In what appears to be an effort to avoid the free-for-all town halls that have plagued recent contentious congressional recesses, Rep. Paul Ryan (R-WI) and other Republican members of Congress have chosen to charge admission to their home-district appearances.
Considering the backlash that Ryan, the chairman of the Budget Committee, faced for proposed financial legislation this spring, it’s no surprise to some that he is avoiding open public events during the continued turmoil of the debt ceiling crisis.
“Constituents deserve easy and free access to their elected officials,” Center for Responsive Politics spokesman Michael Beckel told Raw Story. “Elected officials should have abundant opportunities for interaction with constituents and town hall meetings are one good way to ensure that citizens can have their voices heard in the political process. As an elected official, you don’t want to price constituents out of meeting with you or telegraph the message that you only listen to people willing to pay for access.”
Beckel added that small fees for food would not price most out of seeing their representative, but that access was imperative.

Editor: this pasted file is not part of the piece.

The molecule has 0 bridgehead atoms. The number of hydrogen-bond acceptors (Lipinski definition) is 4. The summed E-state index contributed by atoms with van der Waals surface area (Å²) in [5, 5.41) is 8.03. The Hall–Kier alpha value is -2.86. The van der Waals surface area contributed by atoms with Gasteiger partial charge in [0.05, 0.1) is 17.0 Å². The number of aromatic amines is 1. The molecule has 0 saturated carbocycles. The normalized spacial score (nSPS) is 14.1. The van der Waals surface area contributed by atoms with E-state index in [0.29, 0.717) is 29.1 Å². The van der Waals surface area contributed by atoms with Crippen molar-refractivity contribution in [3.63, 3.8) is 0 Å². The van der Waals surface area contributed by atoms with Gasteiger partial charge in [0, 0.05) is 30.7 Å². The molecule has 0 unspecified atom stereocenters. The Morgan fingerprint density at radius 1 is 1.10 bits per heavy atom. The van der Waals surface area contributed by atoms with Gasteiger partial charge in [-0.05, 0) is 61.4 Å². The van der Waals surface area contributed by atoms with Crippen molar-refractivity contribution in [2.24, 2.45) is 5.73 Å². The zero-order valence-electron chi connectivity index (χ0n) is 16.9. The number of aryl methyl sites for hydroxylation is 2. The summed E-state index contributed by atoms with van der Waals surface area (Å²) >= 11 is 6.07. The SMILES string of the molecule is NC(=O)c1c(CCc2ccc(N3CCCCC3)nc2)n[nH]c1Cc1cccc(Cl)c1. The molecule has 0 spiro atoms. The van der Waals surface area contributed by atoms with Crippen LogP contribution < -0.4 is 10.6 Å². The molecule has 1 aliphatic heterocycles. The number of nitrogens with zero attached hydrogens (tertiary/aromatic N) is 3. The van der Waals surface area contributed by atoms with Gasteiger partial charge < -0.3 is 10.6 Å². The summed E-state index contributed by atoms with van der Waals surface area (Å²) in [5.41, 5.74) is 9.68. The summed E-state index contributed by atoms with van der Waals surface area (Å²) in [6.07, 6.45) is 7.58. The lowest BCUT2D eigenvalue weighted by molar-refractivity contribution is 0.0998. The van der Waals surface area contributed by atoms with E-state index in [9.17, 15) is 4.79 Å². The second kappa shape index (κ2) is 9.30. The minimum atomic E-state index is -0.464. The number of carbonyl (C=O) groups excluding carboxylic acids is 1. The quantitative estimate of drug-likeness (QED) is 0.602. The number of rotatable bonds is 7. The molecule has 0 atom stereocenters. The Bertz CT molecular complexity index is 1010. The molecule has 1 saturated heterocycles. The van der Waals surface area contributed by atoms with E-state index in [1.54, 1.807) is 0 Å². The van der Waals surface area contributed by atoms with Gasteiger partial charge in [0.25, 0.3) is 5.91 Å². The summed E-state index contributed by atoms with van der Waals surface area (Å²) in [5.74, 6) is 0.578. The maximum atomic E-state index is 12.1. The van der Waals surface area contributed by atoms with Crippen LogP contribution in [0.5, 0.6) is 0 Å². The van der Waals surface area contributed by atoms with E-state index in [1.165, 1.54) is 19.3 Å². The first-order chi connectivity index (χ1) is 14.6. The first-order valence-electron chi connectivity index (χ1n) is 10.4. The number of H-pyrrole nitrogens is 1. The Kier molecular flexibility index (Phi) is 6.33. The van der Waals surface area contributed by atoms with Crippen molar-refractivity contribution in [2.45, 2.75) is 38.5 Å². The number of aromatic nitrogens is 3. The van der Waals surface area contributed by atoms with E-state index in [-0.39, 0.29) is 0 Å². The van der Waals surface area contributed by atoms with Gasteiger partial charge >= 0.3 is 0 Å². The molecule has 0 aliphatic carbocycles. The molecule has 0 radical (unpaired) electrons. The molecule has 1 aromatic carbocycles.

Ryan’s spokesman, Kevin Seifert, stressed that the rotary club had invited Ryan to be a speaker, so the congressman had nothing to do with the admission price.
“He has no control over the cost of the event any more than he has control over the menu,” Seifert said.
Seifert also noted that Ryan had received standing ovations at some of the 19 town halls he held in Wisconsin in April, and that while there are no traditional, free town hall meetings scheduled for the current recess, Ryan has two scheduled conference call town halls. He also plans to have more traditional town hall meetings in the fall.
MoveOn.org Executive Director Justin Rubin told Politico that he wasn’t surprised at the selectively scheduled hometown events for Ryan and other Republican lawmakers.
“After Republicans voted to gut Medicare, and other vital programs, while protecting tax breaks for millionaires and corporations, it’s not surprising that they would not want to face their constituents in an open forum,” he said. “There seems to be no limit to how much our government is for sale.”
This article was edited after publication to include the comments of Ryan spokesman Kevin Seifert.
Kase Wickman is a reporter for Raw Story. She holds a journalism degree from Boston University and grew up in Eugene, OR. Her work has been featured in The Boston Globe, Village Voice Media, The Christian Science Monitor, The Houston Chronicle and on NPR, among others. She lives in New York City and tweets from @kasewickman.
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